Vaccinations are given for three primary reasons – to prevent our pets from becoming infected, to significantly reduce the severity of the disease if infection occurs, and to prevent the spread of diseases between pets and people.  Effective vaccination programs have been responsible for dramatically reducing death and suffering in our pet and human populations.  Though in general vaccines are incredibly safe, in very rare circumstances they can cause mild to life threatening allergic reactions or instigate certain autoimmune diseases.  Therefore it is wise to give vaccines when necessary but equally wise to withhold vaccines when unnecessary.  These concerns have caused the veterinary community to shift from “one size fits all” vaccine recommendations, to recommendations tailored to the needs and risks of each individual pet.  Not all dogs and cats have the same risk factors for infectious disease, nor the same risks of vaccine related complications.  At Well Pets, we will recommend vaccinations based on your pets lifestyle and risk factors.

Dog Vaccines

Core Vaccines


Rabies is a core vaccine for both cats and dogs.  It is a deadly neurologic disease that can infect all mammals and once symptoms are seen there is no cure.  Rabies is a significant public health concern because it can be transmitted from pets to people.  Therefore it is a federally regulated vaccine and vaccination of pet cats and dogs is mandatory in most states.  If a pet bites someone and is not current on its rabies vaccination, this can result serious legal liability/consequences for the pet owner.  Cats and Dogs can be vaccinated after 3 months of age and annually after that.  3 year vaccines can be used on dogs after they have received at least one rabies vaccine as an adult animal.


Canine Parvovirus is a highly contagious virus that causes severe vomiting, bloody diarrhea, and is often fatal.  Puppies should receive parvovirus every 3-4 weeks from the age of 6-16 weeks.

Canine Distemper

Canine Distemper is a highly contagious virus that may appear first as an upper respiratory infection before progressing to a fatal neurologic disease.  Puppies should receive Distemper vaccinations every 3-4 weeks from the age of 6–16 weeks.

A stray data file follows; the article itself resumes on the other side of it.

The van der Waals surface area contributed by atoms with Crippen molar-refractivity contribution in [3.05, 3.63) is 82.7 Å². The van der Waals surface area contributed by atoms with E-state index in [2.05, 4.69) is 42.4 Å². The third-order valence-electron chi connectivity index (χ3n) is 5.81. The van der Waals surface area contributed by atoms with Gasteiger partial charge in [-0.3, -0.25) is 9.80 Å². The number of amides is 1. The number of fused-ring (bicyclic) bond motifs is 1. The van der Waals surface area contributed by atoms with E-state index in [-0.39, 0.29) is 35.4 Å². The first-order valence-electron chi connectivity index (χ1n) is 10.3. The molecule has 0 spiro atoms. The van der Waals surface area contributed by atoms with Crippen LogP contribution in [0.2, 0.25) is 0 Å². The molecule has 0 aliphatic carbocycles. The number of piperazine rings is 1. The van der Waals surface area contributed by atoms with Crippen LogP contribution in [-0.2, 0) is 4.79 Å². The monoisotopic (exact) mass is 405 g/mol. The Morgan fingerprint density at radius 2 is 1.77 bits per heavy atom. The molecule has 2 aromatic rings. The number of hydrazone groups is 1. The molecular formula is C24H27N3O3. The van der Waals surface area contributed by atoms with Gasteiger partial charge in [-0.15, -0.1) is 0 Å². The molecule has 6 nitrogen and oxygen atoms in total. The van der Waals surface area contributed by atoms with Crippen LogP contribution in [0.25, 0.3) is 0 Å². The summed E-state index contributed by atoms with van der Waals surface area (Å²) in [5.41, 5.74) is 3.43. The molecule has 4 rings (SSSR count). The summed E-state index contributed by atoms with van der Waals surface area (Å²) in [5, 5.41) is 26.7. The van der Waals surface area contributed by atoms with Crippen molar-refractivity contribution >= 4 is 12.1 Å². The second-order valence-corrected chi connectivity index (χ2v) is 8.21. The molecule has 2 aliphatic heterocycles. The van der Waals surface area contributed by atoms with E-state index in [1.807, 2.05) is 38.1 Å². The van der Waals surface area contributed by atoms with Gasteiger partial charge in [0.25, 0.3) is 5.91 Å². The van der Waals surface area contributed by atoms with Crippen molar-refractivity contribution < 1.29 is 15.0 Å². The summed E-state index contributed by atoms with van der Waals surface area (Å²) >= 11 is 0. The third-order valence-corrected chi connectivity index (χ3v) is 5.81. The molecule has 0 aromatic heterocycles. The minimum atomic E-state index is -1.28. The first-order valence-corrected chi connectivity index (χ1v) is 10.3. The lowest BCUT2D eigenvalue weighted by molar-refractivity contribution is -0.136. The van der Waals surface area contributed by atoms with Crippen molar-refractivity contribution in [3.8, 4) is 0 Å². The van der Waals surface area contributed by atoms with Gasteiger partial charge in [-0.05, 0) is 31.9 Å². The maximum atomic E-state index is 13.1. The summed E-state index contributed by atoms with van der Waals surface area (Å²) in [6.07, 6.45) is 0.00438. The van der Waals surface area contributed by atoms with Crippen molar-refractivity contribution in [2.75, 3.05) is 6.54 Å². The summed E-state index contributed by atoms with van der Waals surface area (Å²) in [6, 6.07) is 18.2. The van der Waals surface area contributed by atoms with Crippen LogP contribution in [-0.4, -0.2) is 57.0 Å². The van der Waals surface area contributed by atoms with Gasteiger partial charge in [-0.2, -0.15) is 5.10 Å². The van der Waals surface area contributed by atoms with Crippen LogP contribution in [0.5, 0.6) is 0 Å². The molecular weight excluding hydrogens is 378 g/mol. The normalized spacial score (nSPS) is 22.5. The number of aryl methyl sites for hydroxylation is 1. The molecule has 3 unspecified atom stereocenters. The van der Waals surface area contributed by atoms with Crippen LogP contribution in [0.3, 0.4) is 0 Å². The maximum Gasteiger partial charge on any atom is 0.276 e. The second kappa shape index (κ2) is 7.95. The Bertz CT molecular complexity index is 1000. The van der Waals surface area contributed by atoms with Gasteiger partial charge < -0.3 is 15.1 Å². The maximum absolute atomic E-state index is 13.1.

For both Distemper and Parvovirus, unvaccinated dogs over 12 weeks of age require an initial vaccine and then a booster vaccine 3-4 weeks later.  Historically Distemper and Parvovirus vaccines have been boostered annually in dogs, but more recent thought is once they’ve received two vaccines as an adult, most dogs can be given Distemper and Parvovirus booster vaccines on an every three year basis.  However, many boarding kennels and grooming facilities still require annual vaccinations so this must be taken into account when considering how frequently to booster these vaccines.

Non Core Vaccines

Canine Bordetella/Parainfluenza

Canine Bordetella/Parainfluenza (aka “Kennel Cough”)  is a highly contagious upper respiratory infection similar to whooping cough in people.  It is seldom fatal, but can cause a bronchitis that lasts for weeks and occasionally can lead to a more severe pneumonia.  “Kennel Cough” – like signs can be caused by a number of infectious agents so this vaccine will not prevent every type of upper respiratory infection.  However, Bordetella and Parainfluenza are by far the most common causes and create the most severe signs.  All dogs that come in contact with other dogs can become infected, but those dogs that are groomed or housed with other dogs regularly, visit pet stores or go to bark parks are at higher risk and should be vaccinated.  Bordetella vaccine is highly recommended for all puppies and annual booster vaccines are recommended.  The intranasal version of Bordetella vaccine is given once to dogs 12 weeks of age and older and then boostered annually.  The injectable version of Bordetella vaccine is also given to dogs over 12 weeks of age but requires a booster vaccine 3-4 weeks after the initial vaccination.  After that it should be boostered annually.  Some boarding kennels and groomers require revaccination every 6 months and this is also recommended for dogs competing in dog shows or agility competitions.

Canine Influenza

Canine Influenza is a less common but more severe respiratory infection because it attacks the lungs, causing severe pneumonia, and can be fatal.  Since the incidence of Canine Influenza in Indiana is currently fairly low, we recommend this vaccine primarily for those dogs that are frequently in high intensity dog environments (grooming, boarding, dog shows, puppy daycare, bark parks, etc….).  It is initially given as a two-vaccine series (3-4 weeks apart) to unvaccinated adults or puppies starting at 9 weeks of age, and then boostered annually.